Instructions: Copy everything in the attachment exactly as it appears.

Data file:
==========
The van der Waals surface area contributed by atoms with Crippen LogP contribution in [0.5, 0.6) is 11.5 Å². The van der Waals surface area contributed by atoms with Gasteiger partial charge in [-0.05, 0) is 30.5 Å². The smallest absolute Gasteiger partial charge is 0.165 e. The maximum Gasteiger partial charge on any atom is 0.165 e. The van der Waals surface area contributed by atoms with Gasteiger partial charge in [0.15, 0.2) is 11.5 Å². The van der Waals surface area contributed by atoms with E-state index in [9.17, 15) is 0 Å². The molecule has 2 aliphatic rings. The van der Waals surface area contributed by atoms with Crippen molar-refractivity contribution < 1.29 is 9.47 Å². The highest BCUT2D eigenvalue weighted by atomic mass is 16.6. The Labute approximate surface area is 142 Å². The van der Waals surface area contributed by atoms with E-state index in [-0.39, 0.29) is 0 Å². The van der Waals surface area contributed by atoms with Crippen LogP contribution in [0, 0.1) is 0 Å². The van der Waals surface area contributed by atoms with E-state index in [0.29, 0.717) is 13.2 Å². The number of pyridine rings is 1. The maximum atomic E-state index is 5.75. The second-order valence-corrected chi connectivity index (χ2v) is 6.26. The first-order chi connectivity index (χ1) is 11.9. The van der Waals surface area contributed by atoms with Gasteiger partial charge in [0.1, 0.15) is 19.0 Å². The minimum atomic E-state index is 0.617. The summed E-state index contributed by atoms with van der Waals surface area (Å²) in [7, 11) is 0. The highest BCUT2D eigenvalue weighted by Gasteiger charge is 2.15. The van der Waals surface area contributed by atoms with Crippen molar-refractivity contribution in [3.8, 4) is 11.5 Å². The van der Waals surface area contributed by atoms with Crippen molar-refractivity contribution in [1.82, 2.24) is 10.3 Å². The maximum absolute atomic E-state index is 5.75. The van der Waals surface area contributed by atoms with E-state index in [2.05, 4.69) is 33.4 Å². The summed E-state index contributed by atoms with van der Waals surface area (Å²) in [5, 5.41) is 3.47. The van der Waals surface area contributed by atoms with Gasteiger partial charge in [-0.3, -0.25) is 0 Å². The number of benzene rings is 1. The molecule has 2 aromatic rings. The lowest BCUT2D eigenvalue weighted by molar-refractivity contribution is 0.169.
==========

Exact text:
The van der Waals surface area contributed by atoms with Crippen LogP contribution in [0.5, 0.6) is 11.5 Å². The van der Waals surface area contributed by atoms with Gasteiger partial charge in [-0.05, 0) is 30.5 Å². The smallest absolute Gasteiger partial charge is 0.165 e. The maximum Gasteiger partial charge on any atom is 0.165 e. The van der Waals surface area contributed by atoms with Gasteiger partial charge in [0.15, 0.2) is 11.5 Å². The van der Waals surface area contributed by atoms with E-state index in [9.17, 15) is 0 Å². The molecule has 2 aliphatic rings. The van der Waals surface area contributed by atoms with Crippen molar-refractivity contribution < 1.29 is 9.47 Å². The highest BCUT2D eigenvalue weighted by atomic mass is 16.6. The Labute approximate surface area is 142 Å². The van der Waals surface area contributed by atoms with E-state index in [-0.39, 0.29) is 0 Å². The van der Waals surface area contributed by atoms with Crippen LogP contribution in [0, 0.1) is 0 Å². The van der Waals surface area contributed by atoms with E-state index in [0.29, 0.717) is 13.2 Å². The number of pyridine rings is 1. The maximum atomic E-state index is 5.75. The second-order valence-corrected chi connectivity index (χ2v) is 6.26. The first-order chi connectivity index (χ1) is 11.9. The van der Waals surface area contributed by atoms with Gasteiger partial charge in [0.1, 0.15) is 19.0 Å². The minimum atomic E-state index is 0.617. The summed E-state index contributed by atoms with van der Waals surface area (Å²) in [7, 11) is 0. The highest BCUT2D eigenvalue weighted by Gasteiger charge is 2.15. The van der Waals surface area contributed by atoms with Crippen molar-refractivity contribution in [3.8, 4) is 11.5 Å². The van der Waals surface area contributed by atoms with Crippen molar-refractivity contribution in [1.82, 2.24) is 10.3 Å². The maximum absolute atomic E-state index is 5.75. The van der Waals surface area contributed by atoms with E-state index in [2.05, 4.69) is 33.4 Å². The summed E-state index contributed by atoms with van der Waals surface area (Å²) in [5, 5.41) is 3.47. The van der Waals surface area contributed by atoms with Gasteiger partial charge in [-0.3, -0.25) is 0 Å². The number of benzene rings is 1. The molecule has 2 aromatic rings. The lowest BCUT2D eigenvalue weighted by molar-refractivity contribution is 0.169.